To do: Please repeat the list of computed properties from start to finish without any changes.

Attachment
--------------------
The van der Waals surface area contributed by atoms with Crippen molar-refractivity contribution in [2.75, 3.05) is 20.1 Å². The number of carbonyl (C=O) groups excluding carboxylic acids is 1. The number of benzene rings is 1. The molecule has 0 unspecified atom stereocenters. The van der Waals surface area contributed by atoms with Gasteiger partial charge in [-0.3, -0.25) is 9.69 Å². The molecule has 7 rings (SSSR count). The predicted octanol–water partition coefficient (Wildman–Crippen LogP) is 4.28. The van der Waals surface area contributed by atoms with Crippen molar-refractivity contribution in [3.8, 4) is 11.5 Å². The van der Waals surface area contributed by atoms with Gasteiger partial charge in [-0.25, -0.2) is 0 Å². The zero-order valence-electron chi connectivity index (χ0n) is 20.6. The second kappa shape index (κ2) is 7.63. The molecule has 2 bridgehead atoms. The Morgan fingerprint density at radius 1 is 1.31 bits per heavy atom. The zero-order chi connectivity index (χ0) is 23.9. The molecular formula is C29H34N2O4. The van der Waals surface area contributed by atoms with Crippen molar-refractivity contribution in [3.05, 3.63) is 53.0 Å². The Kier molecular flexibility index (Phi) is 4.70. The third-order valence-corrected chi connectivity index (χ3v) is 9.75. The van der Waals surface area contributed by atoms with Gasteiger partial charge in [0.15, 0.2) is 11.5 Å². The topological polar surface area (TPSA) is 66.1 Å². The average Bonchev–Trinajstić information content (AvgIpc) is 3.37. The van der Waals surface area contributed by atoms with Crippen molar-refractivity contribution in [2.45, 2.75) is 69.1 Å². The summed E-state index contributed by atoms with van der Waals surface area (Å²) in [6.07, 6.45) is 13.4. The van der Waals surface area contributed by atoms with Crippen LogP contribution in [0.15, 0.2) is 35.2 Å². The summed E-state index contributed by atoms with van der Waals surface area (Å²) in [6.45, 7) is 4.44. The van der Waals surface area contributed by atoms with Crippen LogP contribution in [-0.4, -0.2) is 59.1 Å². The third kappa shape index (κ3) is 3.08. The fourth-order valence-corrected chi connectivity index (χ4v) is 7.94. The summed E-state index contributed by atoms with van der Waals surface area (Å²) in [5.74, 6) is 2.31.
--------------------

The van der Waals surface area contributed by atoms with Crippen molar-refractivity contribution in [2.75, 3.05) is 20.1 Å². The number of carbonyl (C=O) groups excluding carboxylic acids is 1. The number of benzene rings is 1. The molecule has 0 unspecified atom stereocenters. The van der Waals surface area contributed by atoms with Gasteiger partial charge in [-0.3, -0.25) is 9.69 Å². The molecule has 7 rings (SSSR count). The predicted octanol–water partition coefficient (Wildman–Crippen LogP) is 4.28. The van der Waals surface area contributed by atoms with Crippen molar-refractivity contribution in [3.8, 4) is 11.5 Å². The van der Waals surface area contributed by atoms with Gasteiger partial charge in [-0.25, -0.2) is 0 Å². The zero-order valence-electron chi connectivity index (χ0n) is 20.6. The second kappa shape index (κ2) is 7.63. The molecule has 2 bridgehead atoms. The Morgan fingerprint density at radius 1 is 1.31 bits per heavy atom. The zero-order chi connectivity index (χ0) is 23.9. The molecular formula is C29H34N2O4. The van der Waals surface area contributed by atoms with Crippen molar-refractivity contribution in [3.05, 3.63) is 53.0 Å². The Kier molecular flexibility index (Phi) is 4.70. The third-order valence-corrected chi connectivity index (χ3v) is 9.75. The van der Waals surface area contributed by atoms with Gasteiger partial charge in [0.15, 0.2) is 11.5 Å². The topological polar surface area (TPSA) is 66.1 Å². The average Bonchev–Trinajstić information content (AvgIpc) is 3.37. The van der Waals surface area contributed by atoms with Crippen molar-refractivity contribution in [2.45, 2.75) is 69.1 Å². The summed E-state index contributed by atoms with van der Waals surface area (Å²) in [6.07, 6.45) is 13.4. The van der Waals surface area contributed by atoms with Crippen LogP contribution in [0.15, 0.2) is 35.2 Å². The summed E-state index contributed by atoms with van der Waals surface area (Å²) in [6.45, 7) is 4.44. The van der Waals surface area contributed by atoms with Crippen LogP contribution in [-0.4, -0.2) is 59.1 Å². The third kappa shape index (κ3) is 3.08. The fourth-order valence-corrected chi connectivity index (χ4v) is 7.94. The summed E-state index contributed by atoms with van der Waals surface area (Å²) in [5.74, 6) is 2.31.